Header image of CSS Structure with BEM in a real-world Example

Hey there and welcome to this little series. It's about writing better CSS by making use of nothing more than a naming convention, namely named BEM. Name-aste! 🧘‍♂️

The Block Element Modifier concept (or the flavor of it I use) was developed by @floatdrop and @iamstarkov. It does not require you to download or install anything, you can start in any new or existing project right away.

I currently find BEM immensely helpful for writing CSS but starting out, I did not find examples in a real world scenario. I watched a ton of tutorials, but they all where using isolated demonstrations, requiring a lot of knowledge with other technologies or simply not answering questions I had in my current project.

I am pretty much trying to write the tutorial I wish I had when I was starting out and wanted to structure my CSS better.

Just a disclaimer: There are many other ways to structure your CSS and even many naming schemes inside BEM itself, what can be really confusing. In my opinion it's more important to have a concept at all than getting lost finding the "right" one.

I would suggest to start easy tough. I mean.. since you are already here, why don't you just stay? 🙂

Please feel free to disagree or change things when you have a good reason for it. In the end, there is no "right" way to do this stuff.

Relax, it's all just opinions and tradeoffs.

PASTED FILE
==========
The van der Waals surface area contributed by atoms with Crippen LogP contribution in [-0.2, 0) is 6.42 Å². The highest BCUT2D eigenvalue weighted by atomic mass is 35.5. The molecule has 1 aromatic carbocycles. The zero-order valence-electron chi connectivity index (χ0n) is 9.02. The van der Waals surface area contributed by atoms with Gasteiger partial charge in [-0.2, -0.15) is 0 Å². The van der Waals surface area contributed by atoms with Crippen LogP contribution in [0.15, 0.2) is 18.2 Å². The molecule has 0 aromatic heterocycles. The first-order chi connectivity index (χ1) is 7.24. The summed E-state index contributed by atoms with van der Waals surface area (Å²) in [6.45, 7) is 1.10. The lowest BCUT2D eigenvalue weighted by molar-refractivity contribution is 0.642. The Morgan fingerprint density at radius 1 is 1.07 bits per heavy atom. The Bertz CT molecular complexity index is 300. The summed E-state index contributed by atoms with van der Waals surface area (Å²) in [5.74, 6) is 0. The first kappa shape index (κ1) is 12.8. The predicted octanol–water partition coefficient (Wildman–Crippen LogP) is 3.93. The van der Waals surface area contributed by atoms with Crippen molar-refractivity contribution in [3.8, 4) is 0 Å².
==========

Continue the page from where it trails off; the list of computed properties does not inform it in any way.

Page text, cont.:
What are we building

What I want to provide is a How to implement a real-world design with BEM step by step guide. In this scenario, a designer hands you a few JPGs and you should just code that website yo. Sadly, this is not that far from whats happening in many frontend jobs.

We are going to implement the following single page layout I tried my nonexistent design skills at. Please don't judge me to harshly.

To make things a bit more easy, you can look at the Design in Figma . You can inspect the elements for colors there and export the images if you want to use the assets I used in this design. For that, you need to sign up for a free Figma account though. Just do it, Figma is pure awesomeness.

If you want to be old school, here is a jpg of the design for you to download.

We will start with the header in the next chapter and work our way through the content section to the footer in the other chapters.

This very article is an introduction only

I will cover only the BEM basics and why structuring your CSS is important at all. If you want to dive right in the implementation stuff of the design above, jump to the second Part where we put our pedal to the metal.

Why structure your CSS at all

I am not sure at which point in your career we two are having this odd, one-sided conversation. Chances are that you are just starting out and getting your feet wet in web development land.

You are maybe wondering, "why structure your CSS at all?"

This GIF pretty much sums it up: Even in small Projects your actions always seem to have unexpected results. Or like this joke puts it: